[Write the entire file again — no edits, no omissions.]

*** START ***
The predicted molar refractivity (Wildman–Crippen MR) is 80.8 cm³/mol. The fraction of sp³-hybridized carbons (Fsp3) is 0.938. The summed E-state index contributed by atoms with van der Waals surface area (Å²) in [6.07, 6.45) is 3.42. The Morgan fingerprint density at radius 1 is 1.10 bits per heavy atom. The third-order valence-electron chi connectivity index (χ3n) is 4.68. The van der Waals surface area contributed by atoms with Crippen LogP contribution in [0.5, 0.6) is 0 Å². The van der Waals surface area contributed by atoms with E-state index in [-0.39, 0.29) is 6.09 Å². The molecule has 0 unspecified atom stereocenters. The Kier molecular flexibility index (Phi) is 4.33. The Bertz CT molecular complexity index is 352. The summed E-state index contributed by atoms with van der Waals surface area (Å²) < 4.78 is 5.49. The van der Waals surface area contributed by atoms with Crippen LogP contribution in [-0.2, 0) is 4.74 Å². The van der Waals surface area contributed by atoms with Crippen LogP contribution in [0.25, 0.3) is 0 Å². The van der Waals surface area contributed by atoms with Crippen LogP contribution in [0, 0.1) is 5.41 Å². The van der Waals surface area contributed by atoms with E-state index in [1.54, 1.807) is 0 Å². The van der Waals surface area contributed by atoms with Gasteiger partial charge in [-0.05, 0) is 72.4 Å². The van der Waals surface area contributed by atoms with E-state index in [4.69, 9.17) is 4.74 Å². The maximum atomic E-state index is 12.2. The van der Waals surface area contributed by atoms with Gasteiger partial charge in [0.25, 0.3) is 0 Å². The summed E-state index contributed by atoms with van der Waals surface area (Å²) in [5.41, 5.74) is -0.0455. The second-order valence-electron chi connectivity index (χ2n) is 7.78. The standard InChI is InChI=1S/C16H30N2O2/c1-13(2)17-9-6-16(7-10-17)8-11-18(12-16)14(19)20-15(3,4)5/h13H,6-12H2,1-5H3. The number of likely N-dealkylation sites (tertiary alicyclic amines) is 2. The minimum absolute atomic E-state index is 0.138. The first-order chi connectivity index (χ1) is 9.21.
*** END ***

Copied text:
The predicted molar refractivity (Wildman–Crippen MR) is 80.8 cm³/mol. The fraction of sp³-hybridized carbons (Fsp3) is 0.938. The summed E-state index contributed by atoms with van der Waals surface area (Å²) in [6.07, 6.45) is 3.42. The Morgan fingerprint density at radius 1 is 1.10 bits per heavy atom. The third-order valence-electron chi connectivity index (χ3n) is 4.68. The van der Waals surface area contributed by atoms with Crippen LogP contribution in [0.5, 0.6) is 0 Å². The van der Waals surface area contributed by atoms with E-state index in [-0.39, 0.29) is 6.09 Å². The molecule has 0 unspecified atom stereocenters. The Kier molecular flexibility index (Phi) is 4.33. The Bertz CT molecular complexity index is 352. The summed E-state index contributed by atoms with van der Waals surface area (Å²) < 4.78 is 5.49. The van der Waals surface area contributed by atoms with Crippen LogP contribution in [-0.2, 0) is 4.74 Å². The van der Waals surface area contributed by atoms with Crippen LogP contribution in [0.25, 0.3) is 0 Å². The van der Waals surface area contributed by atoms with Crippen LogP contribution in [0, 0.1) is 5.41 Å². The van der Waals surface area contributed by atoms with E-state index in [1.54, 1.807) is 0 Å². The van der Waals surface area contributed by atoms with Gasteiger partial charge in [-0.05, 0) is 72.4 Å². The van der Waals surface area contributed by atoms with E-state index in [4.69, 9.17) is 4.74 Å². The maximum atomic E-state index is 12.2. The van der Waals surface area contributed by atoms with Gasteiger partial charge in [0.25, 0.3) is 0 Å². The summed E-state index contributed by atoms with van der Waals surface area (Å²) in [5.41, 5.74) is -0.0455. The second-order valence-electron chi connectivity index (χ2n) is 7.78. The standard InChI is InChI=1S/C16H30N2O2/c1-13(2)17-9-6-16(7-10-17)8-11-18(12-16)14(19)20-15(3,4)5/h13H,6-12H2,1-5H3. The number of likely N-dealkylation sites (tertiary alicyclic amines) is 2. The minimum absolute atomic E-state index is 0.138. The first-order chi connectivity index (χ1) is 9.21.